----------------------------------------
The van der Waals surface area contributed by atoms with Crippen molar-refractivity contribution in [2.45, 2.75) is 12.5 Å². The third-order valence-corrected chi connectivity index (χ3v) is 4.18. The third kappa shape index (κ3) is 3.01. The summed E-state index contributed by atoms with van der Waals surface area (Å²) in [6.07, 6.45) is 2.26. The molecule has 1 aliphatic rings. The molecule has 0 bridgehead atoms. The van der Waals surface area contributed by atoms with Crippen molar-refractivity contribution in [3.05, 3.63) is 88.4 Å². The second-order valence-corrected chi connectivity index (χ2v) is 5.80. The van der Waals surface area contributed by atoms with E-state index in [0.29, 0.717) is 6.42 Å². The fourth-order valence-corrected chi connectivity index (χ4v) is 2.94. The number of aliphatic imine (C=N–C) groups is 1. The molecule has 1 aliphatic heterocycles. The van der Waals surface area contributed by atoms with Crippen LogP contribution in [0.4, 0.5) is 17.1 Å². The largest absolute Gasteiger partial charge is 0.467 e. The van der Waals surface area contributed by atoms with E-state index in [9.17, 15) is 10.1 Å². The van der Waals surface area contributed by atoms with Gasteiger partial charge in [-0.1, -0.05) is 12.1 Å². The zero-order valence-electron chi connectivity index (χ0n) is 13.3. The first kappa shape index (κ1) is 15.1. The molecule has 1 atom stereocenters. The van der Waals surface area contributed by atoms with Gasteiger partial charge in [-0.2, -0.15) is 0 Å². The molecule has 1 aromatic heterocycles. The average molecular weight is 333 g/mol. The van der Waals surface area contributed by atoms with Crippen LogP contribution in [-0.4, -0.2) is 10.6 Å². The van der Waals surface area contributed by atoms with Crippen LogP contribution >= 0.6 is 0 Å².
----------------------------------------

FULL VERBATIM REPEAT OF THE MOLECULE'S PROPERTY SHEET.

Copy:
The van der Waals surface area contributed by atoms with Crippen molar-refractivity contribution in [2.45, 2.75) is 12.5 Å². The third-order valence-corrected chi connectivity index (χ3v) is 4.18. The third kappa shape index (κ3) is 3.01. The summed E-state index contributed by atoms with van der Waals surface area (Å²) in [6.07, 6.45) is 2.26. The molecule has 1 aliphatic rings. The molecule has 0 bridgehead atoms. The van der Waals surface area contributed by atoms with Crippen molar-refractivity contribution in [3.05, 3.63) is 88.4 Å². The second-order valence-corrected chi connectivity index (χ2v) is 5.80. The van der Waals surface area contributed by atoms with E-state index in [0.29, 0.717) is 6.42 Å². The fourth-order valence-corrected chi connectivity index (χ4v) is 2.94. The number of aliphatic imine (C=N–C) groups is 1. The molecule has 1 aliphatic heterocycles. The van der Waals surface area contributed by atoms with Crippen LogP contribution in [0.4, 0.5) is 17.1 Å². The largest absolute Gasteiger partial charge is 0.467 e. The van der Waals surface area contributed by atoms with E-state index in [9.17, 15) is 10.1 Å². The van der Waals surface area contributed by atoms with Gasteiger partial charge in [-0.1, -0.05) is 12.1 Å². The zero-order valence-electron chi connectivity index (χ0n) is 13.3. The first kappa shape index (κ1) is 15.1. The molecule has 1 atom stereocenters. The van der Waals surface area contributed by atoms with Gasteiger partial charge in [-0.2, -0.15) is 0 Å². The molecule has 1 aromatic heterocycles. The average molecular weight is 333 g/mol. The van der Waals surface area contributed by atoms with Crippen LogP contribution in [-0.4, -0.2) is 10.6 Å². The van der Waals surface area contributed by atoms with Crippen LogP contribution >= 0.6 is 0 Å².